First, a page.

My new nonfiction read is Hitler’s American Model by James Q. Whitman; my continuing fiction read is The Book of Lost Saints by Daniel José Older; and I’ve recently finished Space and Place by Yi-Fu Tuan. So far this year, I’ve read twenty-eight books, with six ready to read next and thirty-three still to buy or borrow.
I’d like to thank the purveyor of Russian wives for breaking up the monotony of erectile dysfunction comments. Of note: Russian wife spammers are more verbose than little blue pill spammers.
Facile dig at Swatch notwithstanding the actual important thing in that “forked memes” piece is its link to this Julie Beck article for The Atlantic from three years ago which further cements the case for me.
Say that you are imagining your future wedding (if you’ve never gotten married before). You probably see it as a scene—at a church, or on the beach, or under a wooded canopy in a forest with the bridal party all wearing elf ears. There are flowers, or twinkling lights, or mason jars everywhere. You can envision the guests, how they might look, what your soon-to-be spouse is wearing, what look they have on their face. All of these details come from your memory—of weddings you’ve been to before, as well as weddings you’ve seen depicted in pop culture, or in photo albums. The scene also relies on your memory of your friends and family.
“When somebody’s preparing for a date with someone they’ve never been on a date with before, or a job interview—these situations where we don’t have past experience, that’s where we think this ability to imagine the future really matters,” says Karl Szpunar, a professor of psychology at the University of Illinois at Chicago. People “can take bits and pieces, like who’s going to be there, where it’s going to be, and try to put all that together into a novel simulation of events.”
I’m still waiting for someone to tell me if there’s a link between aphantasia and autobiographical memory deficits, but it’s pretty damned clear to me at this point that said deficits indeed likely must be prospective in addition to retrospective. Most recently I specifically was talking about this idea of simulating futures being something I simply cannot do, any more than I can relive the past.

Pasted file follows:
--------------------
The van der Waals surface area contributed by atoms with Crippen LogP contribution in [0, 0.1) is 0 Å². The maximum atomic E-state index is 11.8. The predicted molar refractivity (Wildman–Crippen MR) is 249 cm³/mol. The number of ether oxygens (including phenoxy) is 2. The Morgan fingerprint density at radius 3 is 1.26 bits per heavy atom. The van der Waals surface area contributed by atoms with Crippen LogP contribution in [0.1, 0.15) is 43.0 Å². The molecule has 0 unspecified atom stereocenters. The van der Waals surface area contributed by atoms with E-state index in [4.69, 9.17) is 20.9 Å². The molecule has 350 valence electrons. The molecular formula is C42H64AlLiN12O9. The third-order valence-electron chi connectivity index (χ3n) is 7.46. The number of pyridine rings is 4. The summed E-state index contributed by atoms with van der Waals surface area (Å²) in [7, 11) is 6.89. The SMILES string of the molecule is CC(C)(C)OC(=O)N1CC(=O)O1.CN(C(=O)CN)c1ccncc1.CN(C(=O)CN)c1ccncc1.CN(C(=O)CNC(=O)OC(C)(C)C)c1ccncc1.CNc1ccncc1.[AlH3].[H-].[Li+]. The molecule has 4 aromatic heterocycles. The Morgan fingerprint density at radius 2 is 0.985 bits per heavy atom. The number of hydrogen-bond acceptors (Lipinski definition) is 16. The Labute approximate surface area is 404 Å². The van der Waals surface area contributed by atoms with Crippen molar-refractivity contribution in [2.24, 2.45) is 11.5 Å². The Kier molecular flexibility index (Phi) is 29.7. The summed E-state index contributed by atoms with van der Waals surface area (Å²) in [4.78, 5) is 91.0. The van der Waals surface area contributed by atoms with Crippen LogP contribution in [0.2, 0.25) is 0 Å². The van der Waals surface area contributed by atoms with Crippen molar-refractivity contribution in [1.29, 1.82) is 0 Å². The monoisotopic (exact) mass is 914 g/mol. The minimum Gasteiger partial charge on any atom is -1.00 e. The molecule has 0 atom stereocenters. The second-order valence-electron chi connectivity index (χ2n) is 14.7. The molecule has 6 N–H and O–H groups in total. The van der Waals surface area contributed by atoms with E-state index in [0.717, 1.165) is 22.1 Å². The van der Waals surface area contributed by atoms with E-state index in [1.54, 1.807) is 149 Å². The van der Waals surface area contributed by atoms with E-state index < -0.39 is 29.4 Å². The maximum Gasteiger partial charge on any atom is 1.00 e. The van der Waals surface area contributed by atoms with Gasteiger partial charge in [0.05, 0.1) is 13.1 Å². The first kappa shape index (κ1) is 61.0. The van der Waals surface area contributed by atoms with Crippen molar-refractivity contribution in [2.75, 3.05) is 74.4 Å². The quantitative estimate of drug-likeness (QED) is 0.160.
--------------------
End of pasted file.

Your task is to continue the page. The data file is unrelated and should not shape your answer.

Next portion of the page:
You have a mental map of the space; you can “hear” what’s being said and “smell” smells and “taste” flavors; you can feel your emotions from that moment anew. Similarly, when you imagine something you might experience in the future, you are essentially “pre-living” that scene.
That’s not how my brain works. That’s not how any of my brain works. What’s especially fascinating to me is that fMRI studies indicate that areas of the brain which handle “processing personal information, spatial navigation, and sensory information” are implicated in both retrospective and prospective memory. These things, especially spatial and sensory issues, clearly are relevant also to my undiagnosed dyspraxia and my diagnosed autism.
(I’m actually really very interested in someone studying how deficiencies in sense memory on the one hand and sensory sensitivities on the other hand might correlate or confound each other.)
There’s no doubt. Whether or not there’s a confirmed correlation between aphantasia and autobiographical memory deficiencies (which, there has to be), these conditions unquestionably impact my ability to “pre-live” possible futures, which in turn impacts what I can and cannot do in the present, and the degrees to which I can or cannot do them.
Whenever I wonder why I am still subscribed to Whitney Fishburn’s newsletter (started to create “herd immunity to anxiety and depression”), something like this comes along. (I’m not even going to get into the thrust of this edition, which sensationally conflates COVID-19 and mysterious elephant deaths.)
And yet, evidence continues to mount that whatever our differences from animals, our emotional lives do not fall within that differential. And if all sentient beings are capable of feeling, then aren’t they capable of processing what to do about what they feel? In other words, if they feel, then they must also think.
The leap here would do Evel Knievel, or at least Arthur Fonzarelli, proud. Mostly, though, I thought about my belief that when we try to elevate other animals it’s mostly only in service to elevating ourselves; I think we over-inflate our own “consciousness” because our storytelling compulsion can’t help but do.
Interesting: Movies Anywhere (the studio-backed platform that lets you “merge” the digital movie collections you might have scattered across various services) now has a thing called Screen Pass that lets people borrow your movies, up to three each month — although it looks like in order to lend out movies you have to “purchase a Movies Anywhere-eligible movie or redeem a digital code every 6 months”. If anyone wants to try it out, my eligible movies are Desk Set, Fury Road: Blood and Chrome, Inception, A Knight’s Tale, and Scott Pilgrim vs. the World.